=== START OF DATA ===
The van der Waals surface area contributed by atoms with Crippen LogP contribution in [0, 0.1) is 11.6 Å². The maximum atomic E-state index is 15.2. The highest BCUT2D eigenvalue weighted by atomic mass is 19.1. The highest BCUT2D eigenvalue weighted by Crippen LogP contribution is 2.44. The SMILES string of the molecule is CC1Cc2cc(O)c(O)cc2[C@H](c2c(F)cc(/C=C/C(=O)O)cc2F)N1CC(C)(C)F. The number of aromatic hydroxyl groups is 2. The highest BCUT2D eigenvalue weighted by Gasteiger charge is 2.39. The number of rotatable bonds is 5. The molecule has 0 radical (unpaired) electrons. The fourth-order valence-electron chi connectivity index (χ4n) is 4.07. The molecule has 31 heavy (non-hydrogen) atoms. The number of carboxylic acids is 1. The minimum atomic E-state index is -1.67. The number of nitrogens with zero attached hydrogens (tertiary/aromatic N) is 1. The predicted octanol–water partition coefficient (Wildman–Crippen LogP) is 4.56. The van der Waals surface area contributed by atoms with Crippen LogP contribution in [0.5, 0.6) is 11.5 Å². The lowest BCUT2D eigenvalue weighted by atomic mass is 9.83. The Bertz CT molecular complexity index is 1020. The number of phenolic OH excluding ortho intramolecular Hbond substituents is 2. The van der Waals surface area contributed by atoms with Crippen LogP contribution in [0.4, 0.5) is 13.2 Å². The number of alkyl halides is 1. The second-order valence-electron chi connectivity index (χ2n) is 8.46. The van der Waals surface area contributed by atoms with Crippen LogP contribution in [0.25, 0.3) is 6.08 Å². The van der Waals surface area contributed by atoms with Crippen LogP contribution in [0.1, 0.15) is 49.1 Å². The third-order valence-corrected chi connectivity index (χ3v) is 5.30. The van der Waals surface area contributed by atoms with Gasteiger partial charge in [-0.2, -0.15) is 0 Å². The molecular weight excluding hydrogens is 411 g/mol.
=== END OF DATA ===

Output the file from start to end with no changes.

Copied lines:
The van der Waals surface area contributed by atoms with Crippen LogP contribution in [0, 0.1) is 11.6 Å². The maximum atomic E-state index is 15.2. The highest BCUT2D eigenvalue weighted by atomic mass is 19.1. The highest BCUT2D eigenvalue weighted by Crippen LogP contribution is 2.44. The SMILES string of the molecule is CC1Cc2cc(O)c(O)cc2[C@H](c2c(F)cc(/C=C/C(=O)O)cc2F)N1CC(C)(C)F. The number of aromatic hydroxyl groups is 2. The highest BCUT2D eigenvalue weighted by Gasteiger charge is 2.39. The number of rotatable bonds is 5. The molecule has 0 radical (unpaired) electrons. The fourth-order valence-electron chi connectivity index (χ4n) is 4.07. The molecule has 31 heavy (non-hydrogen) atoms. The number of carboxylic acids is 1. The minimum atomic E-state index is -1.67. The number of nitrogens with zero attached hydrogens (tertiary/aromatic N) is 1. The predicted octanol–water partition coefficient (Wildman–Crippen LogP) is 4.56. The van der Waals surface area contributed by atoms with Crippen LogP contribution in [0.5, 0.6) is 11.5 Å². The lowest BCUT2D eigenvalue weighted by atomic mass is 9.83. The Bertz CT molecular complexity index is 1020. The number of phenolic OH excluding ortho intramolecular Hbond substituents is 2. The van der Waals surface area contributed by atoms with Crippen LogP contribution in [0.4, 0.5) is 13.2 Å². The number of alkyl halides is 1. The second-order valence-electron chi connectivity index (χ2n) is 8.46. The van der Waals surface area contributed by atoms with Crippen LogP contribution in [0.25, 0.3) is 6.08 Å². The van der Waals surface area contributed by atoms with Crippen LogP contribution in [0.1, 0.15) is 49.1 Å². The third-order valence-corrected chi connectivity index (χ3v) is 5.30. The van der Waals surface area contributed by atoms with Gasteiger partial charge in [-0.2, -0.15) is 0 Å². The molecular weight excluding hydrogens is 411 g/mol.